Back-to-school options in North Carolina


Photo by Warren LeMay

Table of Contents

Yesterday, NC Governor Roy Cooper held off on a much-anticipated announcement of the plan for public schools in the fall, noting in a press conference that health officials + educators were still trying to craft the best + safest plan for students and staff to return. He emphasized that the state’s top goal is to get kids back into the classroom if possible.

Three plans have been presented by the state. Here’s what to know about each of them –

  • Plan A allows all students + staff to return fully to classrooms with additional safety precautions, like mask and physical distancing requirements, in place.
  • Plan B limits schools’ capacity to 50%, with an alternating in-person/remote schedule and six feet of distance between in-person students and staff.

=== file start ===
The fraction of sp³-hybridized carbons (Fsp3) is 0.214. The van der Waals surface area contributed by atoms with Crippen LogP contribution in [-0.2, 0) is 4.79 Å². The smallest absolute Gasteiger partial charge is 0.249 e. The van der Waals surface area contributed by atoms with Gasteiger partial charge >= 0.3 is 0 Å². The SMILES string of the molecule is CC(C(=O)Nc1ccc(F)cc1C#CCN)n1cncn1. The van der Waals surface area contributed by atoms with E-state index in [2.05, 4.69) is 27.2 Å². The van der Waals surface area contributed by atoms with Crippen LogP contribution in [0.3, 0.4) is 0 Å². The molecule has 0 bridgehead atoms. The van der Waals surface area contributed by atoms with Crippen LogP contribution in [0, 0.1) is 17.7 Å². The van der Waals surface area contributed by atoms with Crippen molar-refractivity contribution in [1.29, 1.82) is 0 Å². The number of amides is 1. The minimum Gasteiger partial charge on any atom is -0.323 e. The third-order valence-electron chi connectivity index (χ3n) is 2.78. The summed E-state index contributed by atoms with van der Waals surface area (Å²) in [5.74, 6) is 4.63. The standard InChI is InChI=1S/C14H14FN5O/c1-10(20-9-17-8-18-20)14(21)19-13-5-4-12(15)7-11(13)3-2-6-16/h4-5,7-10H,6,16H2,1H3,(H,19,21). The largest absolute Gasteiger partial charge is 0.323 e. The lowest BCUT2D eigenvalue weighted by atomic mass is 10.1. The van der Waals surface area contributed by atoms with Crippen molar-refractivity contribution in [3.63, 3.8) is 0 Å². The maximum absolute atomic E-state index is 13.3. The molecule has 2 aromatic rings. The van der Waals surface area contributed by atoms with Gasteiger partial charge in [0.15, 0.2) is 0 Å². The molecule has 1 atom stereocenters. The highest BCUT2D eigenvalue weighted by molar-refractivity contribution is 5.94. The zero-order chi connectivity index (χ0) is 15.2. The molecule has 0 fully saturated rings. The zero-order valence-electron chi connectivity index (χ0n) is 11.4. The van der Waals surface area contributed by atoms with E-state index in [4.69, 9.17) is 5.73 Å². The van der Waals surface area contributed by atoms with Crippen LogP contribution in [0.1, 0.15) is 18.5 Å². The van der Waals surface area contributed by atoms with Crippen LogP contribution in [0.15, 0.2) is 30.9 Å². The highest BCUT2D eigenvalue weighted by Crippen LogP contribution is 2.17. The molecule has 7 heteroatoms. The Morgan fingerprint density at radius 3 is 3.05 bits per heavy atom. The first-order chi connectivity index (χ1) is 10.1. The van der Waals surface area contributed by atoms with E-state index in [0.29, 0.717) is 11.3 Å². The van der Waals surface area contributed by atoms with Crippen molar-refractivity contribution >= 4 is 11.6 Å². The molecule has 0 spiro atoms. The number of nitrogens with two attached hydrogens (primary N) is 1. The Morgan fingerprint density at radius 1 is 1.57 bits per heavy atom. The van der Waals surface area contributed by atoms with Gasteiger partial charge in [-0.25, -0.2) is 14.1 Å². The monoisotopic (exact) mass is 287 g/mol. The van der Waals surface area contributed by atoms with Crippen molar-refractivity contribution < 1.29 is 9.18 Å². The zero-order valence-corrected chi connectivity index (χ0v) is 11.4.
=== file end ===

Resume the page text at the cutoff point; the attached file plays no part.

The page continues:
• Plan C is a virtual-only option.
  • These guidelines will be a baseline. That means that individual school districts (there are 115 total in the state) can be more restrictive, but none can be less restrictive.

Factors going into the decision include districts’ geographic size, internet access, students’ access to regular meals + parents’ preferences. There’s no word yet on when the official decision will come, but Gov. Cooper noted that schools with a fall semester that starts this month will begin with remote education.

The American Academy of Pediatrics just released their recommendation that students physically return to classrooms this fall rather than continuing learning remotely.

The AAP noted that schools are crucial for children’s “development and well-being” and that they play “a critical role in addressing racial and social inequity,” pointing to the challenges that students of color, students with learning disabilities, and students in low-income families have faced during the period of remote learning.

They also noted the lower risk children + adolescents face from COVID-19, but acknowledged that their understanding of the pandemic is shifting rapidly, and that “no single action or set of actions will completely eliminate the risk of transmission.”